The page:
Celebrating Quiet Artists: Stirring Stories of Introverted Artists Who the World Can't Forget by Prasenjeet Kumar

Finally a Book that Celebrates the Creativity and Rich Imagination of Introverts

Celebrating quiet artists: stirring stories of introverted artists who the world can't forget

** From the #1 Best-Selling Author **

Do you really think legends like Steven Spielberg, Agatha Christie, J.K. Rowling, Leonardo Da Vinci, Amitabh Bachchan and the like were extroverted and outgoing— unlike you?

No. Absolutely wrong.

They were quiet. And introverts. Like me. Like you. And yet, their contribution is so well known.

Just imagine a world WITHOUT them. What would it be like? Without Harry Potter. Without Mona Lisa. Without Hercule Poirot. Without Inspector Vijay. Without E.T.

So if these artists were really introverts like you and me, how did they leave such an indelible imprint on this world?

Did they learn to become fake extroverts? Did they practise skills of socialising? Did they learn to talk non-stop?

Hell no.

They stayed true to themselves.

Puzzled? Then grab a copy today!

And enjoy many refreshing stories of introverted artists who used their god gifted strengths of introversion to overcome heart-breaking tragedies, challenges, and setbacks. 

Genre: PSYCHOLOGY / Personality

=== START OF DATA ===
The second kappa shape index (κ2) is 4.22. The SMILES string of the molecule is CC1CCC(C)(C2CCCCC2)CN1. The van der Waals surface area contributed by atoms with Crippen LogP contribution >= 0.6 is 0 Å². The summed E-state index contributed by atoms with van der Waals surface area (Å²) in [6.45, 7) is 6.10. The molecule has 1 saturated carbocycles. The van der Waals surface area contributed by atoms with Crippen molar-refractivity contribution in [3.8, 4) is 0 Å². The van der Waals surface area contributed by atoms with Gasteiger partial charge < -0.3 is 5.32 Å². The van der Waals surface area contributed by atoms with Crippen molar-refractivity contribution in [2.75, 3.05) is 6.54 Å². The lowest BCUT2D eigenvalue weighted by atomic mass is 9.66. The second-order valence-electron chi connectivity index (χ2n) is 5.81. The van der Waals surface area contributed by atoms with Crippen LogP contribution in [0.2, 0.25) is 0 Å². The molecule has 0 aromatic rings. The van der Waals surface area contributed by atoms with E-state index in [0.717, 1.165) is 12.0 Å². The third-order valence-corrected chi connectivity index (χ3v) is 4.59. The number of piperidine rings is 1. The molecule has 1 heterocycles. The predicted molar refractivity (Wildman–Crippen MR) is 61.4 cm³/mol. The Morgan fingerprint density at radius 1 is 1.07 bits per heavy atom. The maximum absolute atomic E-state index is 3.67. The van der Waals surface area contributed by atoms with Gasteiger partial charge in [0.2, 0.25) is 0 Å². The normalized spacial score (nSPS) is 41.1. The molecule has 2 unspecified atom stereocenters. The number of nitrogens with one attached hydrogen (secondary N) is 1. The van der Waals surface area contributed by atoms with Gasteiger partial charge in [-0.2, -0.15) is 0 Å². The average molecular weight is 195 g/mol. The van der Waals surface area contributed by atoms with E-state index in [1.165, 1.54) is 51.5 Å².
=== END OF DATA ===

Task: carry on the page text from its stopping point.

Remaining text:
Secondary Genre: SELF-HELP / Creativity

Language: English


Word Count: 24,000 words approx.

Sales info:

This book has been on the top 100 Amazon paid store. 

Sales rank: 100,000

Sample text:

Chapter 1: A Quiet Unschooled Girl Becomes the Most Read Novelist in History

In November 1961, the world woke up to a series of intriguing murders. In almost all cases, the victims had shown similar symptoms. These included: hair loss, lethargy, numbness, black-outs, slurred speech and general debility. Experts discovered that all victims were poisoned by thallium, which is a highly toxic, colourless, odourless, and tasteless liquid. Its biggest “advantage” was that it was slow acting. So you could put thallium into water, food or drink and see its effect only after a week.

So who had committed these crimes and why?

The “credit” went to a gentle 70-year lady who claimed, “Give me a decent bottle of poison and I’ll construct the perfect crime.”

The lady was, in fact, the unlikeliest person to commit those unspeakable crimes. She only wrote about them, in a new genre that had become a rage as “murder-mysteries.” In all, this quiet woman wrote 91 books that sold over 2 billion copies. Publishers also translated her books into forty-five languages making her the most read novelist in history.

And this is when the lady was almost unschooled. She had some tutoring at home, but only after 9 years of age. So she taught herself by reading books.

When she was just five, her father Frederick learnt that there was almost no money left in his estate. He tried to find a job, but, as the lady recorded in her autobiography, “like most of his contemporaries,” he “was not trained for anything.” He died when he was just fifty-five. For the little girl and her mother dinner was often rice pudding.



Book translation status:

The book is available for translation into any language.

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